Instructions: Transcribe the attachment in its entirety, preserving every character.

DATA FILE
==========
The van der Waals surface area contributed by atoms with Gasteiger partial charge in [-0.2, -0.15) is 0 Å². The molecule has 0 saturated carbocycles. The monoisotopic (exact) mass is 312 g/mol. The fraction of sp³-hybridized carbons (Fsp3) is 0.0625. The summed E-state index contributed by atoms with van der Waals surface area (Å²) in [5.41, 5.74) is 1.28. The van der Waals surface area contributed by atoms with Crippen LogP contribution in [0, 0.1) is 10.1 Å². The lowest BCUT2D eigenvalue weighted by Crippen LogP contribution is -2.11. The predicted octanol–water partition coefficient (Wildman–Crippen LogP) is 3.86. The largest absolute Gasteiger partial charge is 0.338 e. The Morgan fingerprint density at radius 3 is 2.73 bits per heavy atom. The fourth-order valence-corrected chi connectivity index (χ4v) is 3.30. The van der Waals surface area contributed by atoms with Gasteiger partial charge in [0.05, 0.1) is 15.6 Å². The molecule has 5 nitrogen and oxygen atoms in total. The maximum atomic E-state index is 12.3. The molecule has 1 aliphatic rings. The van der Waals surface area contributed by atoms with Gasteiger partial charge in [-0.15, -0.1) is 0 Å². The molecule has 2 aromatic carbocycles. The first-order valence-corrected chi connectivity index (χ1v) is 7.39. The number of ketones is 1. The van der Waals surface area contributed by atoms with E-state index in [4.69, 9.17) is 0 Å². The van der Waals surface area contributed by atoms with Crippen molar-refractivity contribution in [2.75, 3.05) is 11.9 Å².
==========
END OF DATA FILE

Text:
The van der Waals surface area contributed by atoms with Gasteiger partial charge in [-0.2, -0.15) is 0 Å². The molecule has 0 saturated carbocycles. The monoisotopic (exact) mass is 312 g/mol. The fraction of sp³-hybridized carbons (Fsp3) is 0.0625. The summed E-state index contributed by atoms with van der Waals surface area (Å²) in [5.41, 5.74) is 1.28. The van der Waals surface area contributed by atoms with Crippen LogP contribution in [0, 0.1) is 10.1 Å². The lowest BCUT2D eigenvalue weighted by Crippen LogP contribution is -2.11. The predicted octanol–water partition coefficient (Wildman–Crippen LogP) is 3.86. The largest absolute Gasteiger partial charge is 0.338 e. The Morgan fingerprint density at radius 3 is 2.73 bits per heavy atom. The fourth-order valence-corrected chi connectivity index (χ4v) is 3.30. The van der Waals surface area contributed by atoms with Gasteiger partial charge in [0.05, 0.1) is 15.6 Å². The molecule has 5 nitrogen and oxygen atoms in total. The maximum atomic E-state index is 12.3. The molecule has 1 aliphatic rings. The van der Waals surface area contributed by atoms with Gasteiger partial charge in [-0.15, -0.1) is 0 Å². The molecule has 2 aromatic carbocycles. The first-order valence-corrected chi connectivity index (χ1v) is 7.39. The number of ketones is 1. The van der Waals surface area contributed by atoms with E-state index in [4.69, 9.17) is 0 Å². The van der Waals surface area contributed by atoms with Crippen molar-refractivity contribution in [2.75, 3.05) is 11.9 Å².